Well, that’s a more dramatic title than usual. Isn’t it? Yep we had a broken arm in the family over the summer. I suppose I’ve done well to get to 44 and be a Mum for 15 years without a broken bone but Tara has set a precedent for us.
As far as broken bones go, its was not a bad break. A small fracture near to her elbow but painful nonetheless. All as a result of falling about 1.5 feet onto rubber matting at the garden centre. She was really quite unlucky really but that’s the way it goes.
She didn’t have a cast which we will be forever thankful for. Just 8 or so hours earlier, we had booked a last minute holiday for the 4 of us (Millie isn’t coming). This meant Tara could still cool off in the many pools although she wasn’t too chuffed to miss out on the water slides.
So what have we learnt about how to cope with a broken arm?
People are really kind
You can’t go past many people with a child in a sling without people saying ‘Aah’. One man in a taxi rank wished her well which put a smile on her otherwise sad little face.
I have to admit it was tempting to just feed her sandwiches and finger food that she can easily pick up with her left hand (Yes, of course, she is righthanded!) This wouldn’t be that practical or tasty for the next 6 weeks though. The first place Tara wanted to eat at was Wagamama – Erm, rice/noodles with your left hand? Well, we gave it a go and discovered children’s chopsticks are a magic solution! The staff were so impressed that they gave us a huge handful as we were leaving to see us through the next 6 weeks. See? Back to people being so kind.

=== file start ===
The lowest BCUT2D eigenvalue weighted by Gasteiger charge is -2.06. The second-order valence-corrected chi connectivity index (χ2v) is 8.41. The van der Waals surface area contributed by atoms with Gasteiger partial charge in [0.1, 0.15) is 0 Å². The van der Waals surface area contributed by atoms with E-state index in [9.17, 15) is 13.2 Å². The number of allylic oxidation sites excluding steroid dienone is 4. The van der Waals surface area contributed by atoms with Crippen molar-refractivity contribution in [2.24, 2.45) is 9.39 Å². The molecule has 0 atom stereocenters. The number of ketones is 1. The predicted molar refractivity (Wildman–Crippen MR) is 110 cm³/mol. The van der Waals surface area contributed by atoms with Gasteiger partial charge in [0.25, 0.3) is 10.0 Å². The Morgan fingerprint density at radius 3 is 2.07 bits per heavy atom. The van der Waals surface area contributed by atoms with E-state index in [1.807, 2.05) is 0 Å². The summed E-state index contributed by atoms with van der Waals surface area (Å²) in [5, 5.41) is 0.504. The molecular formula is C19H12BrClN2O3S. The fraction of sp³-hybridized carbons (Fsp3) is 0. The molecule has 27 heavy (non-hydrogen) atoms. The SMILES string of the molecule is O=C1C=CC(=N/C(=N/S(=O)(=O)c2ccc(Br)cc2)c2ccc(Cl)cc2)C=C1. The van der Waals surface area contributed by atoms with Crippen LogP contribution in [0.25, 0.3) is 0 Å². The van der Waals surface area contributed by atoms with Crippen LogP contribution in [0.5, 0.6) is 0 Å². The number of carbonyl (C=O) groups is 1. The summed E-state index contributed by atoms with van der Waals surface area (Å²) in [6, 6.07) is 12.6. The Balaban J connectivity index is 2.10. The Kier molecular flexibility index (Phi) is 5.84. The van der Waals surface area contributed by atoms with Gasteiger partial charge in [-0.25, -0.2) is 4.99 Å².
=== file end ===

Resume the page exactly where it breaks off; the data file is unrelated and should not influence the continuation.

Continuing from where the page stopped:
We’ve also found that sports cups are a godsend – you soon learn after mopping up your second spilt juice in 10 minutes that beakers may not be that easy. If eating out, straws are great too and so much easier to control.
Now this was a biggie and we learnt a lot each day. Button up shirts and blouses are the most practical for an arm that is in a sling and can’t be bent. We only own one though and to be honest, there’s not many of them in the shops. Strappy tops with wide necklines are the next easiest.
If you can manage without PJ’s then do it but we also used her big sister’s vest top which went on fairly easily. We also learnt to time any dressing activity to coincide with 20 minutes after pain relief.
We were advised to take off her sling at night. The first night was awful as Tara kept waking up, whimpering but at least she kept still. The second night was a whole new level of hideousness though – Tara found herself waking up with her arm behind her head. Its a brave parent that gets your 6yo to move that arm down by their side. We propped the arm up with a spare pillow but it kept on wandering. Be prepared for sleep deprivation!
Starting to feel better
The first couple of days are rough. If I could re-live those first 2 days (hope I never do) I would cancel any plans and really take it easy. We were very lucky that we didn’t have too much planned but just getting up and down stairs took forever due to her pain, never mind leaving the house.